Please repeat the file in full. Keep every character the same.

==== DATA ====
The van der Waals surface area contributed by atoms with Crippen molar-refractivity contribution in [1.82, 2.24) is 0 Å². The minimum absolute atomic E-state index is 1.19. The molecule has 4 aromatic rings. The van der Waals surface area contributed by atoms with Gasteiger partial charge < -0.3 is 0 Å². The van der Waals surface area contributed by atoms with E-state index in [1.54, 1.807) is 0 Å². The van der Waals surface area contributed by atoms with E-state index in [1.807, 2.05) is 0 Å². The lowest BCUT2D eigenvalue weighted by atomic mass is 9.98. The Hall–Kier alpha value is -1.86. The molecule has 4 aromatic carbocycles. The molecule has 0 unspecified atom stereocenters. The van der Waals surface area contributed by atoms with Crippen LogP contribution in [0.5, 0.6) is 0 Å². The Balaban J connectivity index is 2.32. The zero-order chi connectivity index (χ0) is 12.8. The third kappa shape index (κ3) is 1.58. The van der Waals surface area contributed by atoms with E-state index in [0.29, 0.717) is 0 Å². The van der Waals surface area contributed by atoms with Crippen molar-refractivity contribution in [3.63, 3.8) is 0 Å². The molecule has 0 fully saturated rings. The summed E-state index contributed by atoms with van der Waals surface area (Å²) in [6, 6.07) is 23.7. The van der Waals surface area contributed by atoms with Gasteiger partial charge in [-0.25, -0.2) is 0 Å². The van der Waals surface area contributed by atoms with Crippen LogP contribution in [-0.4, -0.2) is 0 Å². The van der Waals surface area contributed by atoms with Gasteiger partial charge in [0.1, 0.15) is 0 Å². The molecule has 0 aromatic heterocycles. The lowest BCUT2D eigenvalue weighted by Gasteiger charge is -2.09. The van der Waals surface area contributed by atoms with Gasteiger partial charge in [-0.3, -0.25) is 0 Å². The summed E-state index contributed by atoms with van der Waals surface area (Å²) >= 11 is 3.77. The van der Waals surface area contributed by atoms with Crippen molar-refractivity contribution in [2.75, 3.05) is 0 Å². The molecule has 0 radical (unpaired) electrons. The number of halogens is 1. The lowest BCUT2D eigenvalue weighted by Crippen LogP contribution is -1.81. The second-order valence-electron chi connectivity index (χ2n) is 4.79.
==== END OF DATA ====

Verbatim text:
The van der Waals surface area contributed by atoms with Crippen molar-refractivity contribution in [1.82, 2.24) is 0 Å². The minimum absolute atomic E-state index is 1.19. The molecule has 4 aromatic rings. The van der Waals surface area contributed by atoms with Gasteiger partial charge < -0.3 is 0 Å². The van der Waals surface area contributed by atoms with E-state index in [1.54, 1.807) is 0 Å². The van der Waals surface area contributed by atoms with E-state index in [1.807, 2.05) is 0 Å². The lowest BCUT2D eigenvalue weighted by atomic mass is 9.98. The Hall–Kier alpha value is -1.86. The molecule has 4 aromatic carbocycles. The molecule has 0 unspecified atom stereocenters. The van der Waals surface area contributed by atoms with Crippen LogP contribution in [0.5, 0.6) is 0 Å². The Balaban J connectivity index is 2.32. The zero-order chi connectivity index (χ0) is 12.8. The third kappa shape index (κ3) is 1.58. The van der Waals surface area contributed by atoms with E-state index in [0.29, 0.717) is 0 Å². The van der Waals surface area contributed by atoms with Crippen molar-refractivity contribution in [3.63, 3.8) is 0 Å². The molecule has 0 fully saturated rings. The summed E-state index contributed by atoms with van der Waals surface area (Å²) in [6, 6.07) is 23.7. The van der Waals surface area contributed by atoms with Gasteiger partial charge in [-0.25, -0.2) is 0 Å². The van der Waals surface area contributed by atoms with Crippen LogP contribution in [-0.4, -0.2) is 0 Å². The van der Waals surface area contributed by atoms with Gasteiger partial charge in [0.1, 0.15) is 0 Å². The molecule has 0 aromatic heterocycles. The lowest BCUT2D eigenvalue weighted by Gasteiger charge is -2.09. The van der Waals surface area contributed by atoms with Gasteiger partial charge in [-0.3, -0.25) is 0 Å². The summed E-state index contributed by atoms with van der Waals surface area (Å²) >= 11 is 3.77. The van der Waals surface area contributed by atoms with Crippen molar-refractivity contribution in [2.75, 3.05) is 0 Å². The molecule has 0 radical (unpaired) electrons. The number of halogens is 1. The lowest BCUT2D eigenvalue weighted by Crippen LogP contribution is -1.81. The second-order valence-electron chi connectivity index (χ2n) is 4.79.